“To be yourself in a world that is constantly trying to make you something else is the greatest accomplishment” – Ralph Waldo Emerson
When we are asked the question, what is your greatest accomplishment or achievement, what is the first thing that comes to mind? Maybe when you first learned how to ride a bike? When you conquered your fear of rollercoasters? When you finally tried that new food you’ve always been hesitant to try?
An achievement is the act of achieving, an accomplishment. It is also known as a result gained by effort, a great or heroic deed and or the quality and quantity of a student’s work. This can be recognized as more of a guideline to what an achievement is, but in actuality, an achievement is what you make it. Achievements and accomplishments are goals you attain that you believe and affirm to be significant, despite what anyone says. Maybe it’s the first time you ran a marathon, or the first time you climbed a mountain. If you correlate that action you took to something that was attained as a great GOAL, that in itself, is an accomplishment to you.
Dale Carnegie principle 27 from the Goldenbook is as follows; “Praise the slightest improvement and praise every improvement. Be hearty in your approbation and lavish in your praise”. The first time I read that, I had no idea what it meant. It seemed very wordy and very cliché. Granted I was very cynical at the time. I thought to myself… “What do you mean praise each improvement… losing five pounds is NOT an improvement!”… But it is. Whatsoever you believe to be a great achievement is INDEED a great achievement.
How many of us give OURSELVES praise to the slightest improvements and achievements? Now these may be things that may not seem important to other people, but we KNOW deep down in our hearts that it took a lot of willpower to accomplish. Dale Carnegie puts value in what you as an individual deem as vital, whether it is as something as small as losing five pounds or taking time to workout once a week instead of not working out at all. Of course what you think is significant may or may not have a role in another person’s life, but we still need to honor things that are important to others, especially when talking with them. “Talk in terms of the other persons interest,” Dale Carnegie says… Works every time.
Session three teaches upon great achievements and revisits our vision statement. I had a lot of self realization during this session! We were required at the end of the session to give a talk on what our greatest achievement was and why we chose to share that achievement. This session really helped me in efforts to getting to know the participants on a greater level and develop a closer bond with them. We revisited our vision statements by just keeping them as a little reminder to ourselves that we are who we say we are. In session one, I decided on a vision statement which is as follows: I am a vision coordinator, with great insight that impacts my coworkers, and those around me in my personal life. I have to say that this vision statement has been something I carry around in my pocket; not literally, but I have been reminding myself of this whenever I am faced with challenges, or simply need a quick pick me up. Instead of “I will be an image coordinator”, I put value and emphasis on “I am”.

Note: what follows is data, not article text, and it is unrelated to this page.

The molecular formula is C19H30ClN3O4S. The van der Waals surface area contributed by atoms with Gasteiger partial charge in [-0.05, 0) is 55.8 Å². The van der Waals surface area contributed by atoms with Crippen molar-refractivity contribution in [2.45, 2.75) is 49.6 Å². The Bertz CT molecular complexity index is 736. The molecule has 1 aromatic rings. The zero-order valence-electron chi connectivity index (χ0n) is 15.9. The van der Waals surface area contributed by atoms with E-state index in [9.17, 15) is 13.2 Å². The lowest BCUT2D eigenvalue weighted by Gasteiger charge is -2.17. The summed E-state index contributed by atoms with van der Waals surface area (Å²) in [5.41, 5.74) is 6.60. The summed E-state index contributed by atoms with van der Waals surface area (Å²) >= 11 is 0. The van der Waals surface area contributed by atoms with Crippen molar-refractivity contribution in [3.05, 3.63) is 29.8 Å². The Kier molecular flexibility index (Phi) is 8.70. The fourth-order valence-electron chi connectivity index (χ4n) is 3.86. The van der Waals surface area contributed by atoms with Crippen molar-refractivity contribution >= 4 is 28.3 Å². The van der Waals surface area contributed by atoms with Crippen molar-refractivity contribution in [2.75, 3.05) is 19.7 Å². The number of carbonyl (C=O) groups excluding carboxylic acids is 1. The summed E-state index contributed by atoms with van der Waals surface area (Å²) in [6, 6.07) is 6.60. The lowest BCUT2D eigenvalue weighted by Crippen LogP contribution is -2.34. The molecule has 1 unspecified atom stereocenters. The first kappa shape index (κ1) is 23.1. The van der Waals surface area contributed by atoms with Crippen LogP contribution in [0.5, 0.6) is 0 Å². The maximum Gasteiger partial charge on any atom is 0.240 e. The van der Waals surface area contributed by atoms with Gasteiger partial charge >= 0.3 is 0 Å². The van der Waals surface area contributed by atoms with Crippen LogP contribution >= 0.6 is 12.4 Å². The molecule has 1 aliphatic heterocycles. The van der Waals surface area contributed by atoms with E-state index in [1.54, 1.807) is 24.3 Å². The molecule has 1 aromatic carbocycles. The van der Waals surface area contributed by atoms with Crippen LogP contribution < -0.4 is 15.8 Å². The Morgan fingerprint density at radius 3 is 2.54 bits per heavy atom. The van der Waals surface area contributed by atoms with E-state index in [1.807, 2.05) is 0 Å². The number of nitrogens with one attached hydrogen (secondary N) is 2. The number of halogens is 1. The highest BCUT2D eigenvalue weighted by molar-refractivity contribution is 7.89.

I encourage you to try it! Whether it’s “I am an empowering man” or “I am my husband’s encourager”, to try coming up with an encouraging, motivating statement that you can strongly apply to your daily life. Maybe it’s something you choose to read every morning while you’re getting ready for work, or something you utilize as a mental reminder next time you have a more difficult task at hand. Telling yourself that hey, I am great and I am who I say I am gives you such power and strength, mentally physically and emotionally. It’s a genuine self pick me up that can really impact your life.
Session three was definitely a reminder for me that I have achieved some darn good things in life! Haha. And it gave me such an immense opportunity to unite with my classmates and expand upon the bond that I feel is only going to cultivate more and more.
Next week I will touch base with you guys on my makeup session four (I know, I know, Ive been so busy… Check out my blog about Dale Carnegie make up sessions here—-) and update you on some of the challenges I faced during Session five. Stay tuned!
photo credit: arabiangazette.com
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